Thursday, December 07, 2017 by JD Heyes
The Second Amendment, which supposedly ‘guarantees’ Americans an unfettered “right to keep and bear arms” anywhere in the country, is by far the most restricted of all constitutional rights.
While there are some limitations on speech, for instance — you can’t yell “Fire!” in a crowded theater or slander someone — restrictions on gun ownership and use far outnumber those on speech, assembly and religious expression.
But thanks to Republicans in the House, the right of Americans to engage in self-defense with a firearm took a major step forward this week. On Wednesday, lawmakers passed the Concealed Carry National Reciprocity Act of 2017 by a margin of 231-198, with its chief sponsor, Rep. Richard Hudson, R-N.C., hailing it as an early Christmas gift to gun rights advocates, the Washington Free Beacon reported.
“For the millions of law-abiding citizens who lawfully carry concealed to protect themselves, for conservatives who want to strengthen our Second Amendment rights, and for the overwhelming majority of Americans who support concealed carry reciprocity, Christmas came early,” he said.
Passage was a major victory for the National Rifle Association, the much-maligned gun rights group that is often blamed for every single gun tragedy in the U.S. — but whose members never commit them. National carry reciprocity has been a top priority for the organization, and now that goal is within reach. (Related: Learn how the Second Amendment Foundation protects all our futures, our children, our liberties.)
“This vote marks a watershed moment for Second Amendment rights,” noted Chris Cox, executive director of the group’s Institute for Legislative Action. “The Concealed Carry Reciprocity Act is the culmination of a 30-year movement recognizing the right of all law-abiding Americans to defend themselves, and their loved ones, including when they cross state lines.”
As usual, gun control groups decried the legislation as inherently “dangerous,” claiming — as they always do, without evidence and proof to back it up — that the bill, if signed into law, will cause mayhem, chaos, and gunfights in the street.
“Congress has failed the American people,” said former U.S. Rep. Gabby Giffords, D-Ariz., who was severely wounded in a shooting in Tucson in January 2011. “After two of our nation’s worst mass shootings, Congress took direct instruction from the gun lobby and passed a bill that will override existing state laws and allow dangerous, untrained people to carry guns in every state and every city.”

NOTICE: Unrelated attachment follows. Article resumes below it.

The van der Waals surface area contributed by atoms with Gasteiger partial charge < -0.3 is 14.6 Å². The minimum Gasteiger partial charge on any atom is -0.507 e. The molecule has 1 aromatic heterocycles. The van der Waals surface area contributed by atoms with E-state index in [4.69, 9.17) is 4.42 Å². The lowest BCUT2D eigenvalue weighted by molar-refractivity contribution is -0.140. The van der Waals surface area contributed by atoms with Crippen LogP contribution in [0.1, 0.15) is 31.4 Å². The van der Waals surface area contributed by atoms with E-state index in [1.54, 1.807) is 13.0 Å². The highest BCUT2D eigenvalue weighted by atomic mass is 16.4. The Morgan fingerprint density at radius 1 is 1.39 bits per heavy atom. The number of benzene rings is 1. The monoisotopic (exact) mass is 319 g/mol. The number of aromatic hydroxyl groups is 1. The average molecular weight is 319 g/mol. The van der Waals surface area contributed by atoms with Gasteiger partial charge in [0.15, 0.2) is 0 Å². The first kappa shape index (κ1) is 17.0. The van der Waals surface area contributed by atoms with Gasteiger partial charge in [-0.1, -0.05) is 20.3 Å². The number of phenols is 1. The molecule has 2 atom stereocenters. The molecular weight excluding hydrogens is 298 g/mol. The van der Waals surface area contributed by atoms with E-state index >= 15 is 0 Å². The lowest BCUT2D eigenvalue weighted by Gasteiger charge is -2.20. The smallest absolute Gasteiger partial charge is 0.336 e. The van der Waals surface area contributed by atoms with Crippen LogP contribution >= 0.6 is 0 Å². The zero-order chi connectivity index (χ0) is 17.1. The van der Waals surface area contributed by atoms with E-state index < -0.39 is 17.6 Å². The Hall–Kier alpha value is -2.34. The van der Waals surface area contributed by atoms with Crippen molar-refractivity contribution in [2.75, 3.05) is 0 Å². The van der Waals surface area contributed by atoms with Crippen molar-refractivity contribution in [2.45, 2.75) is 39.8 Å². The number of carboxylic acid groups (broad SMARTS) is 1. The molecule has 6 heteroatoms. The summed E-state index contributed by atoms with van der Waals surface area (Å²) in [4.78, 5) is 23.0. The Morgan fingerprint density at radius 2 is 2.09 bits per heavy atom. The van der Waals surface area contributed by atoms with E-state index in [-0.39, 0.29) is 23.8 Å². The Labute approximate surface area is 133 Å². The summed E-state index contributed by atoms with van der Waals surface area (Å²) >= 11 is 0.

She was referencing the Texas church shooting and the mass murder in Las Vegas, the latter of which Americans still remain in the dark about regarding killer Stephen Paddock’s motive.
Some say Giffords has every reason to oppose guns because she was shot by a deranged Leftist during a political event she was attending. But not lawmakers who have been shot share her desire to neuter a constitutional right.
House Majority Whip Steve Scalise, R-La., who was nearly killed by a deranged Leftist when he was shot during softball practice in the spring, feels even more strongly about supporting gun rights following his harrowing incident.
Asked by Fox News’ Martha McCallum in October whether the shooting has changed his view on the Second Amendment, he responded, “I think it’s fortified it.”
Like other House Republicans, Scalise said lawmakers ought to be more focused on supporting victims and law enforcement than advocating more gun control legislation.
“Because first of all, you’ve got to recognize when there’s a tragedy like this, the first thing we should be thinking about is praying for the people who were injured and doing whatever we can to help them, to help law enforcement. We shouldn’t first be thinking of promoting our political agenda,” he said.
The framers of our Constitution would agree, which is apparent since they saw the “right to keep and bear arms” as the second-most important “inalienable” right of all humans — that of self-defense, against those who seek us harm and an overreaching central government.
Read more of J.D. Heyes’ work at The National Sentinel.